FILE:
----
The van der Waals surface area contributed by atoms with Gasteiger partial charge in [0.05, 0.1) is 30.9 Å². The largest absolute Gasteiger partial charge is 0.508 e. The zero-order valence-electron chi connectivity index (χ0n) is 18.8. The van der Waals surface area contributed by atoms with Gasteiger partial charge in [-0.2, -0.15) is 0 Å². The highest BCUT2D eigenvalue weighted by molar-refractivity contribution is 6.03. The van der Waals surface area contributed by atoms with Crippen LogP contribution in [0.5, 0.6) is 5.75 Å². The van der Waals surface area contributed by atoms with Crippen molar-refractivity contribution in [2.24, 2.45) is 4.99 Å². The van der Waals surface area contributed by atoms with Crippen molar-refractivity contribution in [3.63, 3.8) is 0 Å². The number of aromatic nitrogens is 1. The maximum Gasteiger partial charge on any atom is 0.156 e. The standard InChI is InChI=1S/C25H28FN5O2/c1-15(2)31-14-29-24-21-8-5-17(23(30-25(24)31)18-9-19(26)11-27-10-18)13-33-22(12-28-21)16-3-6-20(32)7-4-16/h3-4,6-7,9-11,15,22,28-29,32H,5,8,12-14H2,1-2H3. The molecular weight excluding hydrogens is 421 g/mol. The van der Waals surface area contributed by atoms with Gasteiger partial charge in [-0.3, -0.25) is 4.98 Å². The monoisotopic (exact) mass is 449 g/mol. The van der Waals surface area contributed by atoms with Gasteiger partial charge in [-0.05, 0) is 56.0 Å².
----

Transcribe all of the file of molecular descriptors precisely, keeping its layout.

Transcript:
The van der Waals surface area contributed by atoms with Gasteiger partial charge in [0.05, 0.1) is 30.9 Å². The largest absolute Gasteiger partial charge is 0.508 e. The zero-order valence-electron chi connectivity index (χ0n) is 18.8. The van der Waals surface area contributed by atoms with Gasteiger partial charge in [-0.2, -0.15) is 0 Å². The highest BCUT2D eigenvalue weighted by molar-refractivity contribution is 6.03. The van der Waals surface area contributed by atoms with Crippen LogP contribution in [0.5, 0.6) is 5.75 Å². The van der Waals surface area contributed by atoms with Crippen molar-refractivity contribution in [2.24, 2.45) is 4.99 Å². The van der Waals surface area contributed by atoms with Crippen molar-refractivity contribution in [3.63, 3.8) is 0 Å². The number of aromatic nitrogens is 1. The maximum Gasteiger partial charge on any atom is 0.156 e. The standard InChI is InChI=1S/C25H28FN5O2/c1-15(2)31-14-29-24-21-8-5-17(23(30-25(24)31)18-9-19(26)11-27-10-18)13-33-22(12-28-21)16-3-6-20(32)7-4-16/h3-4,6-7,9-11,15,22,28-29,32H,5,8,12-14H2,1-2H3. The molecular weight excluding hydrogens is 421 g/mol. The van der Waals surface area contributed by atoms with Gasteiger partial charge in [-0.3, -0.25) is 4.98 Å². The monoisotopic (exact) mass is 449 g/mol. The van der Waals surface area contributed by atoms with Gasteiger partial charge in [-0.05, 0) is 56.0 Å².